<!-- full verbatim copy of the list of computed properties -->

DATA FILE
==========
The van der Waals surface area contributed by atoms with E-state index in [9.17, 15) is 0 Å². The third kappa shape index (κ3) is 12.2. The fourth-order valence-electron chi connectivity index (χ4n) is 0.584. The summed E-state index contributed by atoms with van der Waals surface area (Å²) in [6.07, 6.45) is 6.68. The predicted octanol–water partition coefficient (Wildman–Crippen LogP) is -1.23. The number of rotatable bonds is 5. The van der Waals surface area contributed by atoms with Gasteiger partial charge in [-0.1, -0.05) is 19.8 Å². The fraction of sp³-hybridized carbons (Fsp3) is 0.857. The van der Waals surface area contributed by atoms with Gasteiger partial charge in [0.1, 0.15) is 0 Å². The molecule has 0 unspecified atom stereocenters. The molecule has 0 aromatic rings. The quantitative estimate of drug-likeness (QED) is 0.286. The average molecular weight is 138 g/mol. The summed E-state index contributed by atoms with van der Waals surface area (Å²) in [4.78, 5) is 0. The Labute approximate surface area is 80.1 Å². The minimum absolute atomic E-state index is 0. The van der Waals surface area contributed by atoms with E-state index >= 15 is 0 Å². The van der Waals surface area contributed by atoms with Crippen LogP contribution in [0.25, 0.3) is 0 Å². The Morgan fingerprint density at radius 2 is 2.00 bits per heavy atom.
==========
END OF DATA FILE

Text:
The van der Waals surface area contributed by atoms with E-state index in [9.17, 15) is 0 Å². The third kappa shape index (κ3) is 12.2. The fourth-order valence-electron chi connectivity index (χ4n) is 0.584. The summed E-state index contributed by atoms with van der Waals surface area (Å²) in [6.07, 6.45) is 6.68. The predicted octanol–water partition coefficient (Wildman–Crippen LogP) is -1.23. The number of rotatable bonds is 5. The van der Waals surface area contributed by atoms with Gasteiger partial charge in [-0.1, -0.05) is 19.8 Å². The fraction of sp³-hybridized carbons (Fsp3) is 0.857. The van der Waals surface area contributed by atoms with Gasteiger partial charge in [0.1, 0.15) is 0 Å². The molecule has 0 unspecified atom stereocenters. The molecule has 0 aromatic rings. The quantitative estimate of drug-likeness (QED) is 0.286. The average molecular weight is 138 g/mol. The summed E-state index contributed by atoms with van der Waals surface area (Å²) in [4.78, 5) is 0. The Labute approximate surface area is 80.1 Å². The minimum absolute atomic E-state index is 0. The van der Waals surface area contributed by atoms with E-state index >= 15 is 0 Å². The van der Waals surface area contributed by atoms with Crippen LogP contribution in [0.25, 0.3) is 0 Å². The Morgan fingerprint density at radius 2 is 2.00 bits per heavy atom.